"She fought a lonely and almost single-handed fight, with the single-mindedness of a crusader, long before men or women of any race entered the arena; and the measure of success she achieved goes far beyond the credit she has been given in the history of the country."--Alfreda M. Duster Ida B. Wells is an American icon of truth telling. Born to slaves, she was a pioneer of investigative journalism, a crusader against lynching, and a tireless advocate for suffrage, both for women and for African Americans. She co-founded the NAACP, started the Alpha Suffrage Club in Chicago, and was a leader in the early civil rights movement, working alongside W. E. B. Du Bois, Madam C. J. Walker, Mary Church Terrell, Frederick Douglass, and Susan B. Anthony. This engaging memoir, originally published 1970, relates Wells's private life as a mother as well as her public activities as a teacher, lecturer, and journalist in her fight for equality and justice. This updated edition includes a new foreword by Eve L. Ewing, new images, and a new afterword by Ida B. Wells's great-granddaughter, Michelle Duster.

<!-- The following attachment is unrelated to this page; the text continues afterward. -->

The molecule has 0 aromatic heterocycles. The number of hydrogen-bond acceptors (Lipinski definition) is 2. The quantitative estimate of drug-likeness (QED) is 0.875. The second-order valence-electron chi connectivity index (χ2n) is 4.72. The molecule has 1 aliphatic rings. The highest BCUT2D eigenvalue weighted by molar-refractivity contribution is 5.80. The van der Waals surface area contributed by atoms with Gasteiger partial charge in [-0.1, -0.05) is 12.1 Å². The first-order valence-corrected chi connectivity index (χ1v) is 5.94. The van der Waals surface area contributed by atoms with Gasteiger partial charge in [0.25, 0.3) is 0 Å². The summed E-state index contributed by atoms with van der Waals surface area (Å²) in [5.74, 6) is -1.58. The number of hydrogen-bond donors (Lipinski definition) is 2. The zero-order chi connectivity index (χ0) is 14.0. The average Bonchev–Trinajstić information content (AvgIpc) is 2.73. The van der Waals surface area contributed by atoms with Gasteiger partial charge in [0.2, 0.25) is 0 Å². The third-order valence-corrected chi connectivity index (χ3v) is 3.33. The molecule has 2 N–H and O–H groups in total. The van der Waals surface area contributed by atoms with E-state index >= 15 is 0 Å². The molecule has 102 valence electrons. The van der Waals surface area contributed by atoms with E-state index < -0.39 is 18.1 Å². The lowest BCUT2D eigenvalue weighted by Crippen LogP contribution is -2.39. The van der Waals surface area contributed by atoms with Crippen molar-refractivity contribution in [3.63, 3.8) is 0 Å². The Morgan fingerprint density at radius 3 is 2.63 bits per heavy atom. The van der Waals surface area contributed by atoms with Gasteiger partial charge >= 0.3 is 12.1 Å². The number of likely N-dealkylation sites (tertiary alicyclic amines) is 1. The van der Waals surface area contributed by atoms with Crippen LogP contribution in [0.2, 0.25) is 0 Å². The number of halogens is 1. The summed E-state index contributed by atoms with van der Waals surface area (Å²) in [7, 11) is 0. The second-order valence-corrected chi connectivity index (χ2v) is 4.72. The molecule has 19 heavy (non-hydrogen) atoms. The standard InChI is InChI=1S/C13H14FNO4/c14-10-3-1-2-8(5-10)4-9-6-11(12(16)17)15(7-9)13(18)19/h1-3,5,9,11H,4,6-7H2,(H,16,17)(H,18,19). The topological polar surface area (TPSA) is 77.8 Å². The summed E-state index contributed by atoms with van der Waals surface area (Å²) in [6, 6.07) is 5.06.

Author: Ida B. Wells Publisher: University of Chicago Press Published: 05/13/2020 Pages: 496 Binding Type: Paperback Weight: 1.10lbs Size: 8.40h x 5.50w x 1.00d ISBN: 9780226691428
About the Author Ida B. Wells (1862-1931) was an African American journalist, newspaper editor, and abolitionist. Alfreda M. Duster (1904-1983), daughter of Ida B. Wells, was a social worker, mother, and civic leader in Chicago.